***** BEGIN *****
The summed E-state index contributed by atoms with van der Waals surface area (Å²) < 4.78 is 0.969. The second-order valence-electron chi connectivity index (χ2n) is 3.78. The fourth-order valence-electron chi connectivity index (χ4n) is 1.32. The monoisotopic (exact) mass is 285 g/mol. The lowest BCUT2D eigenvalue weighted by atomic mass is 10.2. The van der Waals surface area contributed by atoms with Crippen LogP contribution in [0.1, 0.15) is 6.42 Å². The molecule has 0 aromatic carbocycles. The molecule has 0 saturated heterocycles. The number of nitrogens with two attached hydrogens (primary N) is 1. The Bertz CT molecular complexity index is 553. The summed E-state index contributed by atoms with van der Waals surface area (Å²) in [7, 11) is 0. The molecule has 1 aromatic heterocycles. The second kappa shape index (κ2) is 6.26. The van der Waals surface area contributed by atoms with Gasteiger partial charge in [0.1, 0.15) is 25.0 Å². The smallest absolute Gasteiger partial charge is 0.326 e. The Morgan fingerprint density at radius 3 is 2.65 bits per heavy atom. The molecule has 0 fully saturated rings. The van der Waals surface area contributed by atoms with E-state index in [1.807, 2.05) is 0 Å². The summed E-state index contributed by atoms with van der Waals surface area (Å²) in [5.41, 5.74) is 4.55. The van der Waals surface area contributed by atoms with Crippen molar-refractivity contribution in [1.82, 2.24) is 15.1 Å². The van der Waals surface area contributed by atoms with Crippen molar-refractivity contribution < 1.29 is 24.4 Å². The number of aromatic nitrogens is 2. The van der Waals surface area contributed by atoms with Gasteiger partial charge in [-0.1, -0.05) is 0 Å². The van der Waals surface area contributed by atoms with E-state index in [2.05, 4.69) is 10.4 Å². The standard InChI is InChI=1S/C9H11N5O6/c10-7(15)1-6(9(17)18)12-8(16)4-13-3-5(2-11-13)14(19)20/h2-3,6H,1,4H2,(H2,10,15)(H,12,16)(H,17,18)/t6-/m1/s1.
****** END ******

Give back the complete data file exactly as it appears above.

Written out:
The summed E-state index contributed by atoms with van der Waals surface area (Å²) < 4.78 is 0.969. The second-order valence-electron chi connectivity index (χ2n) is 3.78. The fourth-order valence-electron chi connectivity index (χ4n) is 1.32. The monoisotopic (exact) mass is 285 g/mol. The lowest BCUT2D eigenvalue weighted by atomic mass is 10.2. The van der Waals surface area contributed by atoms with Crippen LogP contribution in [0.1, 0.15) is 6.42 Å². The molecule has 0 aromatic carbocycles. The molecule has 0 saturated heterocycles. The number of nitrogens with two attached hydrogens (primary N) is 1. The Bertz CT molecular complexity index is 553. The summed E-state index contributed by atoms with van der Waals surface area (Å²) in [7, 11) is 0. The molecule has 1 aromatic heterocycles. The second kappa shape index (κ2) is 6.26. The van der Waals surface area contributed by atoms with Gasteiger partial charge in [0.1, 0.15) is 25.0 Å². The smallest absolute Gasteiger partial charge is 0.326 e. The Morgan fingerprint density at radius 3 is 2.65 bits per heavy atom. The molecule has 0 fully saturated rings. The van der Waals surface area contributed by atoms with E-state index in [1.807, 2.05) is 0 Å². The summed E-state index contributed by atoms with van der Waals surface area (Å²) in [5.41, 5.74) is 4.55. The van der Waals surface area contributed by atoms with Crippen molar-refractivity contribution in [1.82, 2.24) is 15.1 Å². The van der Waals surface area contributed by atoms with Crippen molar-refractivity contribution < 1.29 is 24.4 Å². The number of aromatic nitrogens is 2. The van der Waals surface area contributed by atoms with Gasteiger partial charge in [-0.1, -0.05) is 0 Å². The van der Waals surface area contributed by atoms with E-state index in [2.05, 4.69) is 10.4 Å². The standard InChI is InChI=1S/C9H11N5O6/c10-7(15)1-6(9(17)18)12-8(16)4-13-3-5(2-11-13)14(19)20/h2-3,6H,1,4H2,(H2,10,15)(H,12,16)(H,17,18)/t6-/m1/s1.